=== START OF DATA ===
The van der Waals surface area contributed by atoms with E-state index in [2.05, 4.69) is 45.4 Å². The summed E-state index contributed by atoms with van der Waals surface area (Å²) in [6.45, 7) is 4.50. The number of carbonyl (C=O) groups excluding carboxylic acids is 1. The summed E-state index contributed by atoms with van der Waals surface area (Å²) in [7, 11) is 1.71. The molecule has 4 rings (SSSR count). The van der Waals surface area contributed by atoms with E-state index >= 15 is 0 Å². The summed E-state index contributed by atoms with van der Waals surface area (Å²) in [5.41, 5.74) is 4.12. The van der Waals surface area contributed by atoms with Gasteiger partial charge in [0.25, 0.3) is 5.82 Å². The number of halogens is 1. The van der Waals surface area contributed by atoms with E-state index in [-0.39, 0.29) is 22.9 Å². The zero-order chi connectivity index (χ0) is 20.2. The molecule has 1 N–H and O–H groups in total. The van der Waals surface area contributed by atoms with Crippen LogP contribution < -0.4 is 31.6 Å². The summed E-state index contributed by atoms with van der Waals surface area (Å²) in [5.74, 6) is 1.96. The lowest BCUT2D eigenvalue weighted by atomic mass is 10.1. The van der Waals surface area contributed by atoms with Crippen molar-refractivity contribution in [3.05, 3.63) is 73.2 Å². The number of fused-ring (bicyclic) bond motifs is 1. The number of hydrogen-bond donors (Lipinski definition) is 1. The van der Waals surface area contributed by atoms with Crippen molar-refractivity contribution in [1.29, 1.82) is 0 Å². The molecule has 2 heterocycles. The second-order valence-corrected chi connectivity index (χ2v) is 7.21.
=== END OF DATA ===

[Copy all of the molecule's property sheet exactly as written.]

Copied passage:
The van der Waals surface area contributed by atoms with E-state index in [2.05, 4.69) is 45.4 Å². The summed E-state index contributed by atoms with van der Waals surface area (Å²) in [6.45, 7) is 4.50. The number of carbonyl (C=O) groups excluding carboxylic acids is 1. The summed E-state index contributed by atoms with van der Waals surface area (Å²) in [7, 11) is 1.71. The molecule has 4 rings (SSSR count). The van der Waals surface area contributed by atoms with E-state index >= 15 is 0 Å². The summed E-state index contributed by atoms with van der Waals surface area (Å²) in [5.41, 5.74) is 4.12. The van der Waals surface area contributed by atoms with Gasteiger partial charge in [0.25, 0.3) is 5.82 Å². The number of halogens is 1. The van der Waals surface area contributed by atoms with E-state index in [-0.39, 0.29) is 22.9 Å². The zero-order chi connectivity index (χ0) is 20.2. The molecule has 1 N–H and O–H groups in total. The van der Waals surface area contributed by atoms with Crippen LogP contribution < -0.4 is 31.6 Å². The summed E-state index contributed by atoms with van der Waals surface area (Å²) in [5.74, 6) is 1.96. The lowest BCUT2D eigenvalue weighted by atomic mass is 10.1. The van der Waals surface area contributed by atoms with Crippen molar-refractivity contribution in [3.05, 3.63) is 73.2 Å². The number of fused-ring (bicyclic) bond motifs is 1. The number of hydrogen-bond donors (Lipinski definition) is 1. The van der Waals surface area contributed by atoms with Crippen molar-refractivity contribution in [1.29, 1.82) is 0 Å². The molecule has 2 heterocycles. The second-order valence-corrected chi connectivity index (χ2v) is 7.21.